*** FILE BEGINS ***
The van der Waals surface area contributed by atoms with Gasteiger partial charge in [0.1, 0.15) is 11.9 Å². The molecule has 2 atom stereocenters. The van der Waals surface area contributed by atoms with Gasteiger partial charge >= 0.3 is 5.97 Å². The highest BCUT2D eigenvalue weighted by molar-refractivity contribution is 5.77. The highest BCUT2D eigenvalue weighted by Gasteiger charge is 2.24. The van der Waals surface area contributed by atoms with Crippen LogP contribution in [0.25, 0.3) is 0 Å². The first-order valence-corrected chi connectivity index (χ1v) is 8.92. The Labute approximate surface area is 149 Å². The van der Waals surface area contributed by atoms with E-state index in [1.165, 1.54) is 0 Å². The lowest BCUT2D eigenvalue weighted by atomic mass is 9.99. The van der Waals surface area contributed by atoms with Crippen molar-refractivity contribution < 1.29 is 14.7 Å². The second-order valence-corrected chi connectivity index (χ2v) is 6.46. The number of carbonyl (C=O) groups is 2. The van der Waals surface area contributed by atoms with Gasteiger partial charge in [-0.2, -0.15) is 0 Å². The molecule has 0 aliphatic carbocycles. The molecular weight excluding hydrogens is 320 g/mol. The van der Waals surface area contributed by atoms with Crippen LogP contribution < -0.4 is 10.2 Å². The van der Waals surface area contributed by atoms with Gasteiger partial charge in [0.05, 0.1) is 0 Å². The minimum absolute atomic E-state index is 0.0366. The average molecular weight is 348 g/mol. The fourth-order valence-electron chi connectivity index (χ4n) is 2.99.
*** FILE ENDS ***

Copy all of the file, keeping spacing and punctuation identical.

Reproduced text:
The van der Waals surface area contributed by atoms with Gasteiger partial charge in [0.1, 0.15) is 11.9 Å². The molecule has 2 atom stereocenters. The van der Waals surface area contributed by atoms with Gasteiger partial charge >= 0.3 is 5.97 Å². The highest BCUT2D eigenvalue weighted by molar-refractivity contribution is 5.77. The highest BCUT2D eigenvalue weighted by Gasteiger charge is 2.24. The van der Waals surface area contributed by atoms with Crippen LogP contribution in [0.25, 0.3) is 0 Å². The first-order valence-corrected chi connectivity index (χ1v) is 8.92. The Labute approximate surface area is 149 Å². The van der Waals surface area contributed by atoms with E-state index in [1.165, 1.54) is 0 Å². The lowest BCUT2D eigenvalue weighted by atomic mass is 9.99. The van der Waals surface area contributed by atoms with Crippen molar-refractivity contribution < 1.29 is 14.7 Å². The second-order valence-corrected chi connectivity index (χ2v) is 6.46. The number of carbonyl (C=O) groups is 2. The van der Waals surface area contributed by atoms with Gasteiger partial charge in [-0.2, -0.15) is 0 Å². The molecule has 0 aliphatic carbocycles. The molecular weight excluding hydrogens is 320 g/mol. The van der Waals surface area contributed by atoms with Crippen LogP contribution < -0.4 is 10.2 Å². The van der Waals surface area contributed by atoms with Gasteiger partial charge in [0.05, 0.1) is 0 Å². The minimum absolute atomic E-state index is 0.0366. The average molecular weight is 348 g/mol. The fourth-order valence-electron chi connectivity index (χ4n) is 2.99.